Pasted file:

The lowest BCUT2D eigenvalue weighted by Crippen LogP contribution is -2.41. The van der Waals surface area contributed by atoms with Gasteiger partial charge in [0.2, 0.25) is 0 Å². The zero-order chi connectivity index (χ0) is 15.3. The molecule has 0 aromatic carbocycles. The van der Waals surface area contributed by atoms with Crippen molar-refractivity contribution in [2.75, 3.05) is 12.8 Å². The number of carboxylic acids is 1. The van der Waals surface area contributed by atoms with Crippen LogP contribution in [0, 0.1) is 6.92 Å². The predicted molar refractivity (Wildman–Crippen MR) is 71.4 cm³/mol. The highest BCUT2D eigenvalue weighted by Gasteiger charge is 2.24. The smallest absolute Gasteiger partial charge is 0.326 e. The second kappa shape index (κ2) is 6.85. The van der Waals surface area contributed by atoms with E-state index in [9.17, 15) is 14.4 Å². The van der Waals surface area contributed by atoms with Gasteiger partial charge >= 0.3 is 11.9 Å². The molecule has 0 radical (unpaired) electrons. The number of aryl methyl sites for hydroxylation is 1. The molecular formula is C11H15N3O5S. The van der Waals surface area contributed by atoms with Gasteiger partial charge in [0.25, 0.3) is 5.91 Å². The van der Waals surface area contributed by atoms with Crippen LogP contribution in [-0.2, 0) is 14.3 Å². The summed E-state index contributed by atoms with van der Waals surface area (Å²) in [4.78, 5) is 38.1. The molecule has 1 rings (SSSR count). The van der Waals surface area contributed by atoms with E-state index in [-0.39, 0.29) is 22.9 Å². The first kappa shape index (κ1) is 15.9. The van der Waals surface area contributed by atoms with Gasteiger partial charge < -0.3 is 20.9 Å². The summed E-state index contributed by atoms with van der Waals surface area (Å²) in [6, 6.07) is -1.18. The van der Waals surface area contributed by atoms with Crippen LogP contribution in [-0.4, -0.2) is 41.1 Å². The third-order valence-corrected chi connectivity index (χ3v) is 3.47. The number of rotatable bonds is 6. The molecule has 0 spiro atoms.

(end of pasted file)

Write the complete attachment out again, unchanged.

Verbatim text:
The lowest BCUT2D eigenvalue weighted by Crippen LogP contribution is -2.41. The van der Waals surface area contributed by atoms with Gasteiger partial charge in [0.2, 0.25) is 0 Å². The zero-order chi connectivity index (χ0) is 15.3. The molecule has 0 aromatic carbocycles. The van der Waals surface area contributed by atoms with Crippen molar-refractivity contribution in [2.75, 3.05) is 12.8 Å². The number of carboxylic acids is 1. The van der Waals surface area contributed by atoms with Crippen LogP contribution in [0, 0.1) is 6.92 Å². The predicted molar refractivity (Wildman–Crippen MR) is 71.4 cm³/mol. The highest BCUT2D eigenvalue weighted by Gasteiger charge is 2.24. The smallest absolute Gasteiger partial charge is 0.326 e. The second kappa shape index (κ2) is 6.85. The van der Waals surface area contributed by atoms with E-state index in [9.17, 15) is 14.4 Å². The van der Waals surface area contributed by atoms with Gasteiger partial charge >= 0.3 is 11.9 Å². The molecule has 0 radical (unpaired) electrons. The number of aryl methyl sites for hydroxylation is 1. The molecular formula is C11H15N3O5S. The van der Waals surface area contributed by atoms with Gasteiger partial charge in [0.25, 0.3) is 5.91 Å². The van der Waals surface area contributed by atoms with Crippen LogP contribution in [-0.2, 0) is 14.3 Å². The summed E-state index contributed by atoms with van der Waals surface area (Å²) in [4.78, 5) is 38.1. The molecule has 1 rings (SSSR count). The van der Waals surface area contributed by atoms with E-state index in [-0.39, 0.29) is 22.9 Å². The first kappa shape index (κ1) is 15.9. The van der Waals surface area contributed by atoms with Gasteiger partial charge < -0.3 is 20.9 Å². The summed E-state index contributed by atoms with van der Waals surface area (Å²) in [6, 6.07) is -1.18. The van der Waals surface area contributed by atoms with Crippen LogP contribution in [-0.4, -0.2) is 41.1 Å². The third-order valence-corrected chi connectivity index (χ3v) is 3.47. The number of rotatable bonds is 6. The molecule has 0 spiro atoms.